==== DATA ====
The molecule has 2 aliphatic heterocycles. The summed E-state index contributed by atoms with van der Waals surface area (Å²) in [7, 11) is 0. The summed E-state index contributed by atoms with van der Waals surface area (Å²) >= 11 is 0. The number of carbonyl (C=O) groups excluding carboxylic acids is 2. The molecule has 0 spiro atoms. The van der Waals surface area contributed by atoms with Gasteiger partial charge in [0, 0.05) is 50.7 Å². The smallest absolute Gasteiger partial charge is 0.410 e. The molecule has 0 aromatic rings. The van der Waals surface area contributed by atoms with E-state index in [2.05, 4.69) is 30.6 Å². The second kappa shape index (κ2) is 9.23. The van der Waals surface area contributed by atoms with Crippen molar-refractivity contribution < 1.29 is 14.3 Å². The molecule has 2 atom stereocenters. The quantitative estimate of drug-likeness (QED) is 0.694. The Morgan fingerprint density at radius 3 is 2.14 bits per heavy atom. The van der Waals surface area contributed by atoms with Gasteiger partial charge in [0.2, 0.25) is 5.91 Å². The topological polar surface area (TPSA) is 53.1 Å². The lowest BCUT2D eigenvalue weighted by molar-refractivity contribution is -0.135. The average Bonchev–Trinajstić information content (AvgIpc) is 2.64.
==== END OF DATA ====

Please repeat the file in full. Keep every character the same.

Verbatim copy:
The molecule has 2 aliphatic heterocycles. The summed E-state index contributed by atoms with van der Waals surface area (Å²) in [7, 11) is 0. The summed E-state index contributed by atoms with van der Waals surface area (Å²) >= 11 is 0. The number of carbonyl (C=O) groups excluding carboxylic acids is 2. The molecule has 0 spiro atoms. The van der Waals surface area contributed by atoms with Gasteiger partial charge in [0, 0.05) is 50.7 Å². The smallest absolute Gasteiger partial charge is 0.410 e. The molecule has 0 aromatic rings. The van der Waals surface area contributed by atoms with E-state index in [2.05, 4.69) is 30.6 Å². The second kappa shape index (κ2) is 9.23. The van der Waals surface area contributed by atoms with Crippen molar-refractivity contribution < 1.29 is 14.3 Å². The molecule has 2 atom stereocenters. The quantitative estimate of drug-likeness (QED) is 0.694. The Morgan fingerprint density at radius 3 is 2.14 bits per heavy atom. The van der Waals surface area contributed by atoms with Gasteiger partial charge in [0.2, 0.25) is 5.91 Å². The topological polar surface area (TPSA) is 53.1 Å². The lowest BCUT2D eigenvalue weighted by molar-refractivity contribution is -0.135. The average Bonchev–Trinajstić information content (AvgIpc) is 2.64.